The History of the Rebellion and Civil Wars in England, Volum 3

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Side 216 - And it came to pass on the morrow, that Moses said unto the people, "Ye have sinned a great sin: and now I will go up unto the Lord; peradventure I shall make an atonement for your sin.
Side 217 - Curse ye Meroz, said the angel of the Lord, curse ye bitterly the inhabitants thereof; because they came not to the help of the Lord, to the help of the Lord against the mighty.
Side 217 - Take away the dross from the silver, and there shall come forth a vessel for the finer. 5 Take away the wicked from before the king, and his throne shall be established in righteousness.
Side 424 - a soldier of very good command ; who, being a person of great affability and dexterity, as well as martial knowledge, gave great life to the designs of the well-affected there ; and, with the encouragement of some gentlemen of North Wales, in a short time raised such a power of horse and foot, as made often skirmishes with the enemy; sometimes with notable advantage; never with any signal loss.
Side 528 - There were very few great persons in authority who were not frequently offended by him by sharp and scandalous discourses and invectives against them, behind their backs ; for which they found it best to receive satisfaction by submissions, and professions, and protestations, which was a coin he was plentifully supplied with for the payment of all those debts.
Side 383 - Jesuits, priests, and popish recusants, from disturbing the state, or eluding the laws, that you would willingly give your consent unto it; that you would be graciously pleased, for the better discovery and speedier conviction of recusants, that an oath may be established by act of parliament, to be administered in such manner as by both houses shall be agreed^ on ; wherein they shall abjure and renounce the pope's supremacy, the doctrine of transubstantiation, purgatory, worshipping of the consecrated...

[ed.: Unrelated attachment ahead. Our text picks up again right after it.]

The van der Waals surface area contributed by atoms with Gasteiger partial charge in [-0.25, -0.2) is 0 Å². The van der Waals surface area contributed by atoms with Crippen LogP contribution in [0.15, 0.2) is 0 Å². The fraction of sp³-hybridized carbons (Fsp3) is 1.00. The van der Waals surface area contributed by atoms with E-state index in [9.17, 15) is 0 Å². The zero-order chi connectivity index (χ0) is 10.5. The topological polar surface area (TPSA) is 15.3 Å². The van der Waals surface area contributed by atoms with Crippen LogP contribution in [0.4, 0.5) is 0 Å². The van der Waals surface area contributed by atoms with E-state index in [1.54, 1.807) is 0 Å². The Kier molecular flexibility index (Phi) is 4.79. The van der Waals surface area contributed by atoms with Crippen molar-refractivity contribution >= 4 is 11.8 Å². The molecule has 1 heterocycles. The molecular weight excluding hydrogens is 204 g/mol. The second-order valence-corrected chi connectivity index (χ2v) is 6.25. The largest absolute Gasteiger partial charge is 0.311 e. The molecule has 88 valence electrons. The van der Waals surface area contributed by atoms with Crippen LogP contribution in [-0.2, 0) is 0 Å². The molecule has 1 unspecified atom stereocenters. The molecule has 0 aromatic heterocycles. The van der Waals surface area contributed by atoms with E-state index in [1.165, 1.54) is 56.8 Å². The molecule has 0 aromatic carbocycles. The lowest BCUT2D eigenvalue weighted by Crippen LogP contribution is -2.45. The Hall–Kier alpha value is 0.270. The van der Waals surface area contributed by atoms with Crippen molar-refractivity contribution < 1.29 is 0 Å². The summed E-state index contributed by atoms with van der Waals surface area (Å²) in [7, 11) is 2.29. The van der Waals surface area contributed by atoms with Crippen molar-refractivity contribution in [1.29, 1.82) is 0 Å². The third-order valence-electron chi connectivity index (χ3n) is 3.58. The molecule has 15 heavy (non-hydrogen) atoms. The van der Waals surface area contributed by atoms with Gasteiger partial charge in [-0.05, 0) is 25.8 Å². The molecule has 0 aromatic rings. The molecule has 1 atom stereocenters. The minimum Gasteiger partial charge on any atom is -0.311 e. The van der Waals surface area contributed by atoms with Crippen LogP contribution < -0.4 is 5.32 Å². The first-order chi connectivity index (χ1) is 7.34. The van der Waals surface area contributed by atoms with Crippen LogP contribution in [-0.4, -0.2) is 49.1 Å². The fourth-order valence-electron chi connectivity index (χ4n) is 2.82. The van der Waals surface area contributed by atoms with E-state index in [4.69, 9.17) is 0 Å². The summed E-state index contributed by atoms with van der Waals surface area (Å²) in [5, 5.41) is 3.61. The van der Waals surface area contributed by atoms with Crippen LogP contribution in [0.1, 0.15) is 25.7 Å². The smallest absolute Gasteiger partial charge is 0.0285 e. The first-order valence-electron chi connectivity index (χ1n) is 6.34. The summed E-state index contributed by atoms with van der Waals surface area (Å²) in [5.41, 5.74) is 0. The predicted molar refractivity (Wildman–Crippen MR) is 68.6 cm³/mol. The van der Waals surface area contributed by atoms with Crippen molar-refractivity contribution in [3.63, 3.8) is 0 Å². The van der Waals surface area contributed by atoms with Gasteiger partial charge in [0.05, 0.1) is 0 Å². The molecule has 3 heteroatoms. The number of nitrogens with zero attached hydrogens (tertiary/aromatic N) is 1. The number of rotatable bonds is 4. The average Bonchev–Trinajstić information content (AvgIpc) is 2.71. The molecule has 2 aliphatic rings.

Side 83 - I excuse the peers, the moderate part whereof being four for one, suffered themselves to be cozened, and persuaded, and threatened out of their rights by a handful of men, whom they might in the beginning easily have crushed ; whereas in the house of commons the great managers were men of notable parts, much reputation, admirable dexterity ; pretenders to severe justice and regularity ; and then the number of the weak and the wilful, who naturally were to be guided by them, always made up a major...
Side 382 - That your majesty will be pleased to give your royal assent unto the bill for taking away superstitious innovations ; to the bill for the utter abolishing and taking away of all archbishops, bishops, their chancellors and commissaries, deans, sub-deans, and chapters, archdeacons, canons, and prebendaries, and all chanters, chancellors, treasurers, sub-treasurers, succentors, and sacrists, and all vicars choral and choristers, old vicars and new vicars, of any cathedral or collegiate church, and all...
Side 43 - That the extraordinary guards and military forces now attending your Majesty, may be removed and discharged; and that for the future you will raise no such guards or extraordinary forces, but according to the law, in case of actual rebellion or invasion. 17. That your Majesty will be pleased to enter into a more strict alliance with the States of the United...
Side 59 - Propositions for the bringing in of money or plate to maintain horse, horsemen, and arms, for the preservation of the public peace, and for the defence of the King and both Houses of Parliament...

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